GANGUE-RUZIC: Why 2024 Concacaf Champions Cup is a key measuring stick for the 3 Canadian participants
Snow may still be falling in parts of the country, but signs of spring are slowly beginning to emerge from coast to coast.
That’s especially true for Canadian soccer fans, as one tell-tale sign that spring is truly close is the beginning of the Major League Soccer and Canadian Premier League seasons, seemingly all of a sudden now right around the corner. Yes, with MLS slated to kick off by the end of February, and the CPL set to begin in early-April, the (strangely mild) winter frost will soon make way for renewed competition across Canada. Yet, before the ball rolls on those respective seasons, there’s some important business that a trio of Canadian teams has to attend to starting this week.
That, of course, is the Concacaf Champions Cup, which gets underway on Tuesday, February 6th, when Guatemala’s Comunicaciones hosts Mexico’s Monterrey in the first match of the competition’s first round.
With a record three Canadian teams participating in this edition of the Champions Cup – the expansion of the competition saw two CPL teams guaranteed a spot along with the winner of the Canadian Championship, alongside an increased chance of Canadian MLS teams qualifying through different avenues – this newly-renamed tournament promises to be an important one from a Canadian perspective.
From the participation of the CPL's regular season winner Cavalry FC and playoff winner Forge FC, joined by the Canadian Championship-winning Vancouver Whitecaps, each team has lots to prove this year, too.
The 2024 Concacaf Champions Cup draw is complete!— Alexandre Gangué-Ruzic (@AlexGangueRuzic) December 14, 2023
The 3 🇨🇦 teams were drawn as follows in the 1st round:#VWFC vs Tigres
Cavalry vs Orlando City
Forge vs Chivas
Tough matchup for Caps. Tough for Forge, too, but they’re Concacaf hardened. Decent debut for Cavalry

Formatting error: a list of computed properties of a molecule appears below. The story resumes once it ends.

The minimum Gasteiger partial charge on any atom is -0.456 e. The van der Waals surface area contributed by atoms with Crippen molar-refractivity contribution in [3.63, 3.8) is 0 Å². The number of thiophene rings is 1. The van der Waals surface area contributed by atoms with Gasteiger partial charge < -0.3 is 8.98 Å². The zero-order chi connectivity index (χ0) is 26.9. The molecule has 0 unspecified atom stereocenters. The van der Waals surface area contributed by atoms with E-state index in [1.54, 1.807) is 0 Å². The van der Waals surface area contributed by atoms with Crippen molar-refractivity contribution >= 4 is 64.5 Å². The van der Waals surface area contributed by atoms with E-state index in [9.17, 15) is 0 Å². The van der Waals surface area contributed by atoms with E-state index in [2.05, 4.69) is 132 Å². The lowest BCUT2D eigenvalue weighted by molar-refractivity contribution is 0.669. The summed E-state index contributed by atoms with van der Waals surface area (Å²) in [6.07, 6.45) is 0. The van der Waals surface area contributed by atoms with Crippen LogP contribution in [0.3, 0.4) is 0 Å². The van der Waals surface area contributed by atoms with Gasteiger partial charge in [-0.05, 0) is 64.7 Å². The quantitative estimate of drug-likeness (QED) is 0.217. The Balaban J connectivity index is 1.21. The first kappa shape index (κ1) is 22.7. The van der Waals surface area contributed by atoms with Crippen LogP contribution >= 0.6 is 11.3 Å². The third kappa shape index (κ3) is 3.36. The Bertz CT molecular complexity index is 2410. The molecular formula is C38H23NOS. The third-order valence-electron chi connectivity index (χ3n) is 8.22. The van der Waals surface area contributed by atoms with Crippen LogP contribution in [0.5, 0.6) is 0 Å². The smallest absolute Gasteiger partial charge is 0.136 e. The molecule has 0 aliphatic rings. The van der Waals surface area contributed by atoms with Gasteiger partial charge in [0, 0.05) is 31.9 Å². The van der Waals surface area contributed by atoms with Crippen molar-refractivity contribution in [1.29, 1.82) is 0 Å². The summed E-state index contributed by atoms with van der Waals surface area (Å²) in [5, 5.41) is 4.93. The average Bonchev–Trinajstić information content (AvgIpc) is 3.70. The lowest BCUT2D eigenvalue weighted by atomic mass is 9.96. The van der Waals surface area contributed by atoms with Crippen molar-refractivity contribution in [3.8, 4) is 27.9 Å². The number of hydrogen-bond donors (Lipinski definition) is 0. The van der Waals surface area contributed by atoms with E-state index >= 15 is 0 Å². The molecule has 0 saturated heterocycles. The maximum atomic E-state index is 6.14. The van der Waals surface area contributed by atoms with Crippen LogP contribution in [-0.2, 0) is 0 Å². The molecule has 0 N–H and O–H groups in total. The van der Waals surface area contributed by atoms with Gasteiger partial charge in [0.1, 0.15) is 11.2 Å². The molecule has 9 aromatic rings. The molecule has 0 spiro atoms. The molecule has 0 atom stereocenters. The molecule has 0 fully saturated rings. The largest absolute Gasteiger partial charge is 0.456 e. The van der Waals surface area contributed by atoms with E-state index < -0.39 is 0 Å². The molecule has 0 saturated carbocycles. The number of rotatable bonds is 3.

For Cavalry, they’ve got a chance to prove themselves outside of Canada, as despite having a record of strong domestic success ever since the launch of the Canadian Premier League, they’ve never had the chance to play in any sort of Concacaf competition, which is why this tournament feels like an important new frontier for them to cross.
Especially for a Cavalry team that has a lot of unfinished business in the CPL this year - namely finally getting their hands on a playoff crown, among others - a strong showing in this competition could prove to be a seed for such success to sprout.
Meanwhile, Forge is looking to build on a strong foundation of past Concacaf success, as they return to this competition having already played in it before, as they became the first CPL team to reach the Champions Cup in 2022 (or as it was called at the time, the Concacaf Champions League), thanks to their Concacaf League success in 2021.
They got a good taste of the level in 2022, too, playing Mexican giants Cruz Azul in what ended up being a pretty competitive tie, so with the concept of the Concacaf League now a distant memory, they’ll look to use that as fuel to start emulating some of those runs they used to make in that competition in this one.